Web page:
Student Conjectures without Oracular Professor

One idea for mid-level college math classes (i.e. after calculus, before highly proof based courses) which I've seen people speak very positively of is to have a portion of the course consist of students producing conjectures on their own by coming up with examples and counterexamples until they have a viable conjecture.

This sounds like a great fit with, for instance, a discrete math course, where engaging with lots of examples is important to grasping the topic.

However every time I've tried this, I find myself serving as an oracle, because there's no "stopping point" if they get the answer right: if there's a counterexample, they might be able to find it if they looked harder, but once they have a right conjecture, the only tool they have for verifying it is asking me whether or not it's right. So every time they have a new conjecture, they ask me if it's right. (And, at its worst, we alternate between me giving a counterexample and them producing a new conjecture taking into account that one additional counterexample and then asking again.)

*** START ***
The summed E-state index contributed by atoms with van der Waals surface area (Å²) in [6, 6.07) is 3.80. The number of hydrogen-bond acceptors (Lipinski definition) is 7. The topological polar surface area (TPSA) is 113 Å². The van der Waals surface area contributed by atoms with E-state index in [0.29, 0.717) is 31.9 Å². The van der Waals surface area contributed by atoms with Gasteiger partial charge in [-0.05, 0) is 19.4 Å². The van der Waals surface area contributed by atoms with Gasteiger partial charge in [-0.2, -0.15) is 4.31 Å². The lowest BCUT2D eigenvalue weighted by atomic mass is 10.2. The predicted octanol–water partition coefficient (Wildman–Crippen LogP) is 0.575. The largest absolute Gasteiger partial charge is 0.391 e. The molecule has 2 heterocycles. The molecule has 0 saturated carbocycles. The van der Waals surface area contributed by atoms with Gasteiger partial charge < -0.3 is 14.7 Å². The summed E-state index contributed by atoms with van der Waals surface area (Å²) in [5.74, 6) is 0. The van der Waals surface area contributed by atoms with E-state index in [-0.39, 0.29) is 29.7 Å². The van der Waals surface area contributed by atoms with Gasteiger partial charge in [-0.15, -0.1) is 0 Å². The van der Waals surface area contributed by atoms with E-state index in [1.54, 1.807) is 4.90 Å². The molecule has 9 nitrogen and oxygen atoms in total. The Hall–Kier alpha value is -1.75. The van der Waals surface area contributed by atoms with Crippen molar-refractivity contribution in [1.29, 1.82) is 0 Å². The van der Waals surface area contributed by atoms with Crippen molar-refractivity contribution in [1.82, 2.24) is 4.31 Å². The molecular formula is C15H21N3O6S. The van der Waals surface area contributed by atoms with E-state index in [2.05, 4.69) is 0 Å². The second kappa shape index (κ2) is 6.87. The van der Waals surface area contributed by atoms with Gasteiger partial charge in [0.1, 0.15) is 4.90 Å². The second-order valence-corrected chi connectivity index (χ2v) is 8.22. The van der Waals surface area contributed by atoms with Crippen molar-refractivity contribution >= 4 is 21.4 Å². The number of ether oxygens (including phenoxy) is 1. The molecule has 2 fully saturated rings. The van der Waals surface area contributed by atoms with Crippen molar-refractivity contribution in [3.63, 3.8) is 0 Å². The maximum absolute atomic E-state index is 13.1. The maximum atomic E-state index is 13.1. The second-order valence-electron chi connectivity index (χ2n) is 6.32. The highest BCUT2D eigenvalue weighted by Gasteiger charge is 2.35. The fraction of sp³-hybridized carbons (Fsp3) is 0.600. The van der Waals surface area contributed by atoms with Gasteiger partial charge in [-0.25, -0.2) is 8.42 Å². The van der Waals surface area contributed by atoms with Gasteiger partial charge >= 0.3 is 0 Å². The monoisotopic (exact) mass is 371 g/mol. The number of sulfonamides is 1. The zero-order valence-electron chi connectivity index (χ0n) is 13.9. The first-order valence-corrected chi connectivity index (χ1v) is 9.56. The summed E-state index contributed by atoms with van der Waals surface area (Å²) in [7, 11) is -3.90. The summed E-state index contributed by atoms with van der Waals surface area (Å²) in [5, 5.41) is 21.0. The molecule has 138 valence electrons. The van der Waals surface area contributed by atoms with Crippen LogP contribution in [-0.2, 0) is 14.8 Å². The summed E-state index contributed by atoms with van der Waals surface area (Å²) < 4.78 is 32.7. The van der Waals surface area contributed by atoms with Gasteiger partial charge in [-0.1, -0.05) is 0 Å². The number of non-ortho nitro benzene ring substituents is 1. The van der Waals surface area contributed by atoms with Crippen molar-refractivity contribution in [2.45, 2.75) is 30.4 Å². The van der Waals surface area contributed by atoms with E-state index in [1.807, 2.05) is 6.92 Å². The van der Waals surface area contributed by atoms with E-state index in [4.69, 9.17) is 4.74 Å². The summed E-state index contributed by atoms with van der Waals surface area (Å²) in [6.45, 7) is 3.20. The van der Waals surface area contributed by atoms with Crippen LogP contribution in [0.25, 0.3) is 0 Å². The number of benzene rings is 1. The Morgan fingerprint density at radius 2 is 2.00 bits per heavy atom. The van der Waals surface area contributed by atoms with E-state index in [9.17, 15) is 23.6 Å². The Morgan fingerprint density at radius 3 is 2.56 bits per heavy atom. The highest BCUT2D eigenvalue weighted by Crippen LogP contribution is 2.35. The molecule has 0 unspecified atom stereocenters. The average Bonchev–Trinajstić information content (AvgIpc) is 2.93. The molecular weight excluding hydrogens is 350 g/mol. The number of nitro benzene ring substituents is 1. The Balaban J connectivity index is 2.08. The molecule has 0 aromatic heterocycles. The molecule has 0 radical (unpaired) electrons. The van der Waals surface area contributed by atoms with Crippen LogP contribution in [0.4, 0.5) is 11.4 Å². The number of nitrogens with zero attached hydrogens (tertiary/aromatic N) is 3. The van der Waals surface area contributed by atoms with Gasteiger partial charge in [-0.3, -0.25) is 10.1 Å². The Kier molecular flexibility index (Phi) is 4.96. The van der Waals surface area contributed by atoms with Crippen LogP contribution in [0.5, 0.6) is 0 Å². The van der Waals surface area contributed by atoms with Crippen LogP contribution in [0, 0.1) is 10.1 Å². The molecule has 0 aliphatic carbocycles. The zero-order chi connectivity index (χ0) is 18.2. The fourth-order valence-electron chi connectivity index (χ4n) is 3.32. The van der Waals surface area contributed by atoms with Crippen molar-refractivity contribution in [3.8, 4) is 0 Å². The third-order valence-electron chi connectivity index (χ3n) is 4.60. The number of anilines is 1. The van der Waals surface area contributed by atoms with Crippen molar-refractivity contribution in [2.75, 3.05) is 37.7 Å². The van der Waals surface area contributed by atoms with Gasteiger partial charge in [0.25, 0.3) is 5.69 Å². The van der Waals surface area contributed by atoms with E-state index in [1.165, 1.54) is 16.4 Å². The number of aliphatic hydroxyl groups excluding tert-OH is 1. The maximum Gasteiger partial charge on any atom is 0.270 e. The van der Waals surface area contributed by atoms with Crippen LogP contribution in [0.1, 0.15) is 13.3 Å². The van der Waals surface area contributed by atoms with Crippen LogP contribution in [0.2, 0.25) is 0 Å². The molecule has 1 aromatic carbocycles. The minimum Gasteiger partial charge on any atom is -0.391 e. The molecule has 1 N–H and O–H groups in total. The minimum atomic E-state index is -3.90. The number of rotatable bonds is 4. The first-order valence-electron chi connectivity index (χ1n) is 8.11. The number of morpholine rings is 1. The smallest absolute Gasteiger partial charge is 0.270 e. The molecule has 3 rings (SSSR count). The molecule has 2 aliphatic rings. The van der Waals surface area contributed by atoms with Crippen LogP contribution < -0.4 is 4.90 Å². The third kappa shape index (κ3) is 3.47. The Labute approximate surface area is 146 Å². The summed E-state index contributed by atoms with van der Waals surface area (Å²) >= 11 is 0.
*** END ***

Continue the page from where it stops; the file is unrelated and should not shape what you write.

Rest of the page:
One thing I like about the concept is that it starts to move away from "professor as arbitrary decider of right and wrong" which many of my students have internalized. But when the definition of correct conjecture is "professor says you can stop now", it ends up reinforcing that notion instead.

My question is how to avoid this: for students who can't be asked to prove their conjectures, how do they know when to stop looking for counterexamples?

• I would think that a discrete math class would be a wonderful place to have them do "informal" proofs. i.e. When they get to a correct conjecture, ask them: "Why do you think that?"
Feb 28, 2017 at 15:07
• My answer: That's what a proof is for. Feb 28, 2017 at 15:13
• @Adam: And then what? In particular, how do you avoid being the arbiter of correct explanations: either you say "okay, that's good enough", or "no, your explanation overlooked a case, here's a counterexample"? (And how does one respond to incorrect explanations of correct conjectures? In other words, what's the difference between a good conjecture and a good explanation?) Feb 28, 2017 at 15:50
• This is why such courses require very careful planning so that students can, in fact, verify their conjectures (if that is in fact your goal). Feb 28, 2017 at 16:24
• This is hardly a useful solution, but if you can find a problem on which students can make conjectures, and you yourself have no idea what might be the correct answer, you can turn a class into interactive work on an open problem. The hard part is identifying such a problem. Mar 1, 2017 at 15:22